The two opening tracks are the album’s two radio-ready singles, the bouncy “Lisztomania” and high energy “1901”. After establishing a softer, dancier sound in “Fences”, the record settles into low-energy, fully instrumental territory for the twin behemoths “Love Like a Sunset Pt. 1” and “Pt. 2”, which build, swell and climax to a wonderful musical epiphany halfway through the record. The following five songs glide slowly back down, from the quick and catchy “Lasso”, to the heartbreakers “Rome” and ‘Sick for the Big Sun,” before the record ends on a high note in its fastest, highest energy track, “Armistice”. The placement of none of these songs is by accident; “Rome” and “Sick for the Big Sun” may have come across as melodramatic if sequenced as the openers, while “Lisztomania” and “1901” would stuff the album’s playfulness away on the backside.
The effect is one of symmetry; the first three tracks serve as the come up, the twin centerpiece is the summit, and the final half is the rolicking tumble back down the other side of the mountain, sprinting to the finish and ending so strongly that starting the album back again from the beginning feels both natural and compulsory. Like Good Kid, all of these songs can stand on their own, whether that be on the radio, a mix CD or a starred Spotify playlist, but together they create an idea that is far greater than the sum of their component parts.
Sequencing to Highlight Two Distinct Sounds: The xx, xx (2009)
Although albums are typically coherent statements with a common sonic element to them, there usually exists some kind of yin and yang of high and low energy, fast and slow, and fun and serious tracks. The xx’s self-titled debut was characterized by a constant spacey, minimalist production upon which lonely guitar lines drowned in reverb floated across the surface. But the two halves of the album each had a subtly unique feel that allowed them to coexist as a sonic representation of the male/female dynamic found both in the content of the group’s lyrics and between their vocalists.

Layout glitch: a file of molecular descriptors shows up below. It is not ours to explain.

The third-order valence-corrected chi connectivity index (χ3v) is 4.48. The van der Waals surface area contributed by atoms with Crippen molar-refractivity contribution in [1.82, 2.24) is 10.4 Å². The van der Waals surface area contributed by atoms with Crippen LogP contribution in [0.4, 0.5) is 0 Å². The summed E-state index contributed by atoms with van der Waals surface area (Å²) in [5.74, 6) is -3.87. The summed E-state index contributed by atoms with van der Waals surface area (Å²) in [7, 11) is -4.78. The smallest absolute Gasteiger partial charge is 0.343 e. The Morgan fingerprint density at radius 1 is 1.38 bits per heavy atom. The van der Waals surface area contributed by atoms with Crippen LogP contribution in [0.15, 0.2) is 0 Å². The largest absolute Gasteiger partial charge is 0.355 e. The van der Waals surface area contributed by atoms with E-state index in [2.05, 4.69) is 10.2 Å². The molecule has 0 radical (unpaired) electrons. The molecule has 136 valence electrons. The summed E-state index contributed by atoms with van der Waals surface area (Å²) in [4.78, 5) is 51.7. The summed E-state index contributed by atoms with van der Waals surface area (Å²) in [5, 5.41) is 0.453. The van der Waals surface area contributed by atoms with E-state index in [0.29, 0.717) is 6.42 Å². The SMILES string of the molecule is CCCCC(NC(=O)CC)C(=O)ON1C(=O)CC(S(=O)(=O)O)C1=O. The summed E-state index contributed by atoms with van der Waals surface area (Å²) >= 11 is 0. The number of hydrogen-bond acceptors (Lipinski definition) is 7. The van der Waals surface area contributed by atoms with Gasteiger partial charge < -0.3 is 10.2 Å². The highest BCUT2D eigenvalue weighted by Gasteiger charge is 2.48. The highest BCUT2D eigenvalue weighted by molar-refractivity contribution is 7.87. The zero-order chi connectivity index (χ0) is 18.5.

The first half of xx is significantly lighter and more uptempo than the second half. Opener “Intro” can occasionally be heard on the dance floor as an introduction to electronic or house music, and fan favorites “Crystallized” and “Islands” have a bounce to them that almost moves them into indie rock, dream pop territory (but not quite). Lyrically, the tracks are sad but more optimistic and understanding in tone, from the subtle romance of “VCR” to the surprise of falling in love on “Heart Skipped a Beat”. The particular placement of “VCR” as the first track with lyrics is almost a red herring; it’s the most unabashedly positive and blissful piece on the record, but rather than serve as a harbinger of things to come, it sets the pace for a downward spiral into melancholia. These tracks also become progressively longer as the end of the first half is reached, leading up to some kind of natural give, ala Wolfgang Amadeus Phoenix.
The second half, however, presents the listener not with a grand climax but instead a swamp. The music submerges into dark, underwater territory, beginning with the ambient “Fantasy” and sliding into the downtempo, barely-there “Shelter”. “Basic Space” is the second half’s most melodic take, but even its oddly pitched synths sit creepily within the darker follow ups “Infinity” and “Night Time”. By the time the stark emptiness of closer “Stars” comes around, the listener is left with only three repeating, haunting piano chords before the album ends. While some records end on a bang, xx chooses instead to progressively envelop itself in the silence to come.
The album as a format will never die, and with it, neither will sequencing. But every time we star a song or download a single, we are missing out on some percentage of the artist’s intention. Movies are meant to be watched in a theater. Topiaries are meant to be viewed in a garden. And songs are meant to be listened to within the context of an album. For every one-off “Hotline Bling”, there is a “Backseat Freestyle” that is solid on its own, but miraculous when understood as the artist intended it. An appreciation for this subtle skill, therefore, is not only respectful of the artist’s intent, but serves to further the listening experience into something far more sublime than a Spotify playlist.
Words by HR Huber-Rodriguez
Artwork by Miranda Hart